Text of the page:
The announcement of a shortening of stringent quarantine measures in the UK through airport testing has been identified as a step towards travel recovery. However, financial constraints for travellers – caused by the pandemic – is a barrier which will hinder UK travel recovery and may negate impact of this initiative.

UK travellers may have to pay up to £150 to do a test once they have returned from an international trip. Whilst this may reduce the quarantine period extensively to five days rather than 14, many travellers may not be willing to pay this extra fee, which will significantly bump up the cost of a holiday.

45% of UK travellers are ‘extremely concerned’ about the economic situation in the country they are living in, whilst 21% are ‘extremely concerned’ about their own personal financial situation and 30% ‘quite concerned’ (GlobalData’s latest consumer survey, 16th – 20th September 2020).

Airport testing has been a long disputed subject between travel and tourism industries and the UK Government. The initiative to reduce stringent quarantine measures through testing is a step in the right direction, but may not lead to a boom in UK outbound travel in the later stages of 2020.

A reduced quarantine period may help restore some consumer confidence but travel is not a priority

In July, blanket quarantine restrictions for the UK were lifted with ‘travel corridors’ identified to countries with low infection rates of the virus. Since then, the list of countries on the UK exemption list has decreased each week as destinations worldwide experience a second wave of infections.

The fluctuating air corridor situation has battered travel confidence. The prospect of having to quarantine for 14 days when arriving back in the UK is simply not feasible for many. The International Air Transport Association (IATA) found that 80% of travellers would not fly if any form of quarantine is in place.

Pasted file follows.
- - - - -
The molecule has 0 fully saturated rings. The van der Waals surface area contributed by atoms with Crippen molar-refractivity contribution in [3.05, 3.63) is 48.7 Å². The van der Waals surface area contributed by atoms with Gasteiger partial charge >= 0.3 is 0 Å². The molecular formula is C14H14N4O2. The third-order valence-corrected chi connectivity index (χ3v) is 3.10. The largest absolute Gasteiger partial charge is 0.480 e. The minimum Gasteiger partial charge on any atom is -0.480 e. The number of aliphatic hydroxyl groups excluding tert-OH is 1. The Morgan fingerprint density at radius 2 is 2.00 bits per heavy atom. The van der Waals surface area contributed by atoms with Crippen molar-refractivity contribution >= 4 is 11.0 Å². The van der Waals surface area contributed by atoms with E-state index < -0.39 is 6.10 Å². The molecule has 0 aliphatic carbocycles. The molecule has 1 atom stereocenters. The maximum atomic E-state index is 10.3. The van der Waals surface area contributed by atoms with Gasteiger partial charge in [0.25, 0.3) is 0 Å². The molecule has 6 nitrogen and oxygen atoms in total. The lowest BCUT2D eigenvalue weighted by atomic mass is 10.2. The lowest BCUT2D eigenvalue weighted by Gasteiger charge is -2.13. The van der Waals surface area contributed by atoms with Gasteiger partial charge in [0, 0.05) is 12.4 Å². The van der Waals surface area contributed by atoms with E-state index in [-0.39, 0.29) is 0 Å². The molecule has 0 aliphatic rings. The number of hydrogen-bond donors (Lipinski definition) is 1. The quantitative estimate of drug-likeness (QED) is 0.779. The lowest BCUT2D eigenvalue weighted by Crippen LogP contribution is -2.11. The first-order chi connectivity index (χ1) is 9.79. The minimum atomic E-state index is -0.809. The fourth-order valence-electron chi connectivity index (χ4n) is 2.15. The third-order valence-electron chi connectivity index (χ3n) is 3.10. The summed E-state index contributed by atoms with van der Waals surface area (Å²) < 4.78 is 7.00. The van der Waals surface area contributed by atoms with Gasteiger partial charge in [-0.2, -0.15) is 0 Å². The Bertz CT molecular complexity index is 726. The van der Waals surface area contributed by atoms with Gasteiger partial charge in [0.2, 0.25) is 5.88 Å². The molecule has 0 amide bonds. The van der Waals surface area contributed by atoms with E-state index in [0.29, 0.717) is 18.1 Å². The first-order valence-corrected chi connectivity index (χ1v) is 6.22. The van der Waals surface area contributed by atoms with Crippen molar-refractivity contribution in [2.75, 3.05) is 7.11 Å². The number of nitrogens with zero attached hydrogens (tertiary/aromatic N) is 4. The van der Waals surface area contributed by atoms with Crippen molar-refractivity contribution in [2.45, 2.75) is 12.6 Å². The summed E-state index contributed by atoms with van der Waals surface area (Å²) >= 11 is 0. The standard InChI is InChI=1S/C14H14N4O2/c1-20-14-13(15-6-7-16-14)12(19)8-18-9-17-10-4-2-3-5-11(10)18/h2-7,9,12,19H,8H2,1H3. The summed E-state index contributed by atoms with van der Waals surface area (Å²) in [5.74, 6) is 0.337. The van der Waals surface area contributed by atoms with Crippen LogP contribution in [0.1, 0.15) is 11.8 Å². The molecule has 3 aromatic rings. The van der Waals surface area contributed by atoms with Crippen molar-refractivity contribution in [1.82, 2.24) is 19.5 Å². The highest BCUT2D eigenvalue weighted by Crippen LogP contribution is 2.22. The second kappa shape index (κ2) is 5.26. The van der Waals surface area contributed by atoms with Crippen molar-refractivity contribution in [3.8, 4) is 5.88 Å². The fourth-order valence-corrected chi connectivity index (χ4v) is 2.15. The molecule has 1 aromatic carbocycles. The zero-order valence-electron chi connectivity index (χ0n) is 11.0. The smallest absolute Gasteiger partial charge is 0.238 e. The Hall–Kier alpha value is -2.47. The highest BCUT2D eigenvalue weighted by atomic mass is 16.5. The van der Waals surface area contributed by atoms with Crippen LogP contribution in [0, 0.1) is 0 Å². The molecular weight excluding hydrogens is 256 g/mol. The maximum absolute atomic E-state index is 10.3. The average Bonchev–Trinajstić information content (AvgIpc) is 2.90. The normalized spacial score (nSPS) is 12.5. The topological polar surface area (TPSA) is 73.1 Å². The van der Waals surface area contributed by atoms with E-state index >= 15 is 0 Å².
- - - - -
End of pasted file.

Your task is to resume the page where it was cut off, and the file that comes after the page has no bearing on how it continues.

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GlobalData’s latest consumer survey (16th – 20th September) found that only 25% of UK travellers are concerned about the current restrictions on international travel, whilst 55% stated that due to the current situation, they are staying home as much as possible. Holidays are simply not a priority for many right now as they are a ‘recreational expense’ and not deemed as a necessity.

A step in the right direction for travel recovery

This new initiative is expected to be rolled out in November 2020. Despite months of campaigning for an initiative to be introduced to reduce quarantine measures, the announcement only received a ‘warmish’ response from operators such as easyJet, Virgin Atlantic, Heathrow Airport and Manchester Airports Group.

Major players in the travel sector expected this initiative to roll out sooner after potential plans were announced on 5 October 2020. The reduction in government financial support combined with little demand in the winter period poses a challenging outlook for travel and tourism companies in the short-term.